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course of time, grown out of it, are considered, will be found to surpass all the modifications of property in the difficulties which attend the study and the practice of it. The subdivision of the interest of an estate, to be enjoyed partitively, and in succession, is a very natural and obvious contrivance, and must have had a place in early civilization.a

If the whole fee be granted, there cannot, as a matter of course, be any remainder. So, if an estate be granted to A. and his heirs, till C. returns from Rome, and then to the use of B. in fee, the limitation to B. cannot be good as a remainder, though it may enure as a shifting use or executory limitation; for the entire fee passed to. A. as a base or qualified fee, in which the grantor retained only a possibility of reverter.c . But if the estate had been granted to A. without words of inheritance, until C. returned from Rome, he would have taken only a freehold estate, and the residue of the estate, upon the return of C., if limited to the use of B., would be a remainder. It would equally have been a remainder, if the estate had been limited to A. and the

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a Mr. Cornish has detected, in some ancient authoritics, the evidence that partial interests, carved out of the inheritance, with a limitation of remainders over, existed among the Anglo Saxons.—Essay on Remainders, p. 3.

6 This is a clear principle of the common law; but the New-York Revised Statutes, vol. i. 729. sec. 16. have changed the whole doctrine on this point, and allowed a contingent remainder in fee to be created on a prior remainder in fee, and to take effect in the event that the persors to whom the first remainder is limited, shall die under the age of twenty-one years, or upon any other contingency, by which the estate of such persons may be determined before they attain their full age. So, a fee may be limited upon a fee, upon a contingency which, if it should occur, must happen within the period prescribed by the article, that is, two lives in being at the creation of the estate. Ibid. sec. 24.

c 10 Co. 97. b. 1 Eq. Cas. Abr. 186. E. 1. vide supro, p. 10. in notis.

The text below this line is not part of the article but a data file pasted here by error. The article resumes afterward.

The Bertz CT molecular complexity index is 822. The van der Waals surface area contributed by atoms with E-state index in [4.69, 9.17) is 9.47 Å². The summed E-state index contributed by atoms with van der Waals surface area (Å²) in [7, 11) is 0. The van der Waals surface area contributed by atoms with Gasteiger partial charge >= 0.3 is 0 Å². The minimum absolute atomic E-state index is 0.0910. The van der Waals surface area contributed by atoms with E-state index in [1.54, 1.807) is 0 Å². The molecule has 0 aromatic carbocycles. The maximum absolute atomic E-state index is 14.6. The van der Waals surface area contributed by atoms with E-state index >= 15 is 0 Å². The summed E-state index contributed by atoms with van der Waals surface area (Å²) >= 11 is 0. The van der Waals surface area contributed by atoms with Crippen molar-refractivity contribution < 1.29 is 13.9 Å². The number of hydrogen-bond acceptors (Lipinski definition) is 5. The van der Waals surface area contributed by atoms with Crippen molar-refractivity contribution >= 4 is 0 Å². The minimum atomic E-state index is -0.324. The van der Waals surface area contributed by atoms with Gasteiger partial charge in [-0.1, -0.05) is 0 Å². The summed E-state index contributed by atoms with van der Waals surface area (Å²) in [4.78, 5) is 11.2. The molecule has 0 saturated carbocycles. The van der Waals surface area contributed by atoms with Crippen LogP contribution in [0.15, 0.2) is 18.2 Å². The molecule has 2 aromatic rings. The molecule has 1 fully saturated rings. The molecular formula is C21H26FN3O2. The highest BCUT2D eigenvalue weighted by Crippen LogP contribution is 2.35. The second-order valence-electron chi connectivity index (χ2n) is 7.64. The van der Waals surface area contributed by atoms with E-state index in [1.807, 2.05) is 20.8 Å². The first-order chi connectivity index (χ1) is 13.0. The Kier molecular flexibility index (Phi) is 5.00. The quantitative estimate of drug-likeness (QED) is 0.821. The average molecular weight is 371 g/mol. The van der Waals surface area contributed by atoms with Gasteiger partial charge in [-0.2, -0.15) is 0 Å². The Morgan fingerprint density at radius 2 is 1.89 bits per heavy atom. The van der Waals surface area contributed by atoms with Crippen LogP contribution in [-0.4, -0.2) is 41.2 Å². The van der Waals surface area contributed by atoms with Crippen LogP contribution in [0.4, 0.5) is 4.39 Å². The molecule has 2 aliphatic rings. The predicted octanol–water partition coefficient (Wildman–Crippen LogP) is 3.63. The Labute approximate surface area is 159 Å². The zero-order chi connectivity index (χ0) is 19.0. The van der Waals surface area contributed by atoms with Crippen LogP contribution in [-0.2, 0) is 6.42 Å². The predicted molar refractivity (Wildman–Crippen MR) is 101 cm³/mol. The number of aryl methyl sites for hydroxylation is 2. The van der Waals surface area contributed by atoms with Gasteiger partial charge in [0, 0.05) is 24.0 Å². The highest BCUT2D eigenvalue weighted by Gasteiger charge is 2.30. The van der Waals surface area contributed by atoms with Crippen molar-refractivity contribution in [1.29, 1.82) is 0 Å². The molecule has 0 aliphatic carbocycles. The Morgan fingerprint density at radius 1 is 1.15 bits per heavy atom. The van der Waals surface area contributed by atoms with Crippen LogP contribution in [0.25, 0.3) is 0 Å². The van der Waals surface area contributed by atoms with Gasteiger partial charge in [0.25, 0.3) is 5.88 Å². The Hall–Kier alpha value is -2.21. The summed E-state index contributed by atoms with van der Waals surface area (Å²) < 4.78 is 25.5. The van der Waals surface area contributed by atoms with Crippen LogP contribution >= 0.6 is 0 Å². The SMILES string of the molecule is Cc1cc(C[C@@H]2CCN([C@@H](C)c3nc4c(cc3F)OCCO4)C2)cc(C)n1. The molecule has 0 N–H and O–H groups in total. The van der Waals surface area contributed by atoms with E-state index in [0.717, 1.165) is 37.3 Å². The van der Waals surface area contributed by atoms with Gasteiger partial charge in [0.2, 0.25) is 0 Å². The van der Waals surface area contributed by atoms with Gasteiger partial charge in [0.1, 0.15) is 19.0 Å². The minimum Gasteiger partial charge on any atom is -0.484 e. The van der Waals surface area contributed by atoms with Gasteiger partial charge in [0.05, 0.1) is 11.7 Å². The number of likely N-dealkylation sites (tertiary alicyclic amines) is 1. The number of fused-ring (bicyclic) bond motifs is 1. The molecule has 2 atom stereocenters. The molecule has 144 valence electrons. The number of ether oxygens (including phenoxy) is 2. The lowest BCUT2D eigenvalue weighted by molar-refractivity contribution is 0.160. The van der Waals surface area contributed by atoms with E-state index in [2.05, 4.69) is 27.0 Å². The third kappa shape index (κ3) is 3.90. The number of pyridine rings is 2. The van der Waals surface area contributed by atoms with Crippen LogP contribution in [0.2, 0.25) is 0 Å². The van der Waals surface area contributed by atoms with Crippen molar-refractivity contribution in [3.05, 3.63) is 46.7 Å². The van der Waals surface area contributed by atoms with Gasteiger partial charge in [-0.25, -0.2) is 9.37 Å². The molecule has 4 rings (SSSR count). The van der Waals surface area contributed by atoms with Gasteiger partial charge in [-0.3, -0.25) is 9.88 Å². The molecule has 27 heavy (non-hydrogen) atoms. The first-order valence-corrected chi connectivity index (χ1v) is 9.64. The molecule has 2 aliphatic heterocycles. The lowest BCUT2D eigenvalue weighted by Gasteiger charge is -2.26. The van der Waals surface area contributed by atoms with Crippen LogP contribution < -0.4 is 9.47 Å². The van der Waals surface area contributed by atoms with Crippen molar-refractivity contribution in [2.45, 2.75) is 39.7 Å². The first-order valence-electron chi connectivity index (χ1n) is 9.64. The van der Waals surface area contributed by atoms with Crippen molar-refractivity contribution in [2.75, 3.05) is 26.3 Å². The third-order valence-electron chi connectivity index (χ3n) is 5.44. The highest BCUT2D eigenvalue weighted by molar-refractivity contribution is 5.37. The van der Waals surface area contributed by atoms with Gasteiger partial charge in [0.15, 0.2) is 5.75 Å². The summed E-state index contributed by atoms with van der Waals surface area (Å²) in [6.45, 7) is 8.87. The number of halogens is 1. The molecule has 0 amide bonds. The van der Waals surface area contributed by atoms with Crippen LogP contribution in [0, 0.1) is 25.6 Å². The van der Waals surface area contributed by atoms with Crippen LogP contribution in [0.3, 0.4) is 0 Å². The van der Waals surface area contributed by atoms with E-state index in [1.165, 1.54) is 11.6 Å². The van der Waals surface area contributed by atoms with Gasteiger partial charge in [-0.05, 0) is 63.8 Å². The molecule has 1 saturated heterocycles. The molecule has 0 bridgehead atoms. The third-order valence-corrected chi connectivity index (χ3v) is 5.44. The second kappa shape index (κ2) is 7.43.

heirs of his body, until the return of C. from Rome, and then to the use of B. in fee; for an estate tail, not being the whole inheritance like a qualified fee, but only a por. tion of the entire estate, the remnant to B. would be a remainder. There can be no remainder limited after an estate of inheritance, except it be after an estate tail. There may be a future use, or executory devise, but it will not be a remainder. In a devise a subsequent interest may frequently be supported as a remainder, notwithstanding a limitation to the heirs of the prior devisee, provided the generality of the word heirs be restrained to issue, as a devise to A. and his heirs, and if he dies without issue, remainder over. If the prior fee be contingent, a remainder may be created to vest in the event of the first estate never taking effect, though it would not be good as a res mainder, if it was to succeed, instead of being collateral to the contingent fee. Thus, a limitation to A. for life, remainder to his issue in fee, and in default of such issue remainder to B., the remainder to B. is good as being collateral to the contingent fee in the issue. It is not a fee mounted upon a fee, but it is a contingent remainder with a double aspect, or, as Mr. Douglas says with less quaintness, on a double contingency. But if the remainder over to B.

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a 2 Inst. 336. Fearne on Rem. p. 7, 8.

6 Doe v. Ellis, 9 East's Rep. 382. Tenny v. Agar, 12 ibid. 253. Dansey v. Griffith, 4 Maule & Selw. 61. The series of cases on this subject, as Mr. Humphreys expresses it, in his Observations on Real Property, have been “obscurely shading down from a fee simple to a fee tail.” The N. Y. Revised Statutes, (vol. i. 722. sec. 3, 4.) have provided for the preservation of valid remainders, limited upon every estate, which, under the English law, would be adjudged an estate tail. They are declared valid, as conditional limitations upon a fee, and vest in possession on the death of the first taker, without issue living at the time of his death.

c Luddington v. Kine, 1 Lord Raym. 203. Doug. Rep. 505. note.

had been merely in the event of such issue dying before twenty-one, it would have been good only as a shifting use or executory devise, for it would have rested on an event which rescinds a prior vested fee. There is likewise a double contingency when estates are limited over in the alternative, or in succession. If the previous estate takes effect, the subsequent limitation awaits its determination, and then vests. But if the first estate never vests by the happening of the contingency, then the subsequent limitation vests at the time when the first ought to have vested. The New York Revised Statutes have provided for this case of limitations in the alternative, by declaring, that two or more future estates may be created to take effect in the alternative, so that if the first in order shall fail to vest, the next in succession shall be substituted for it. and take effect accordingly. W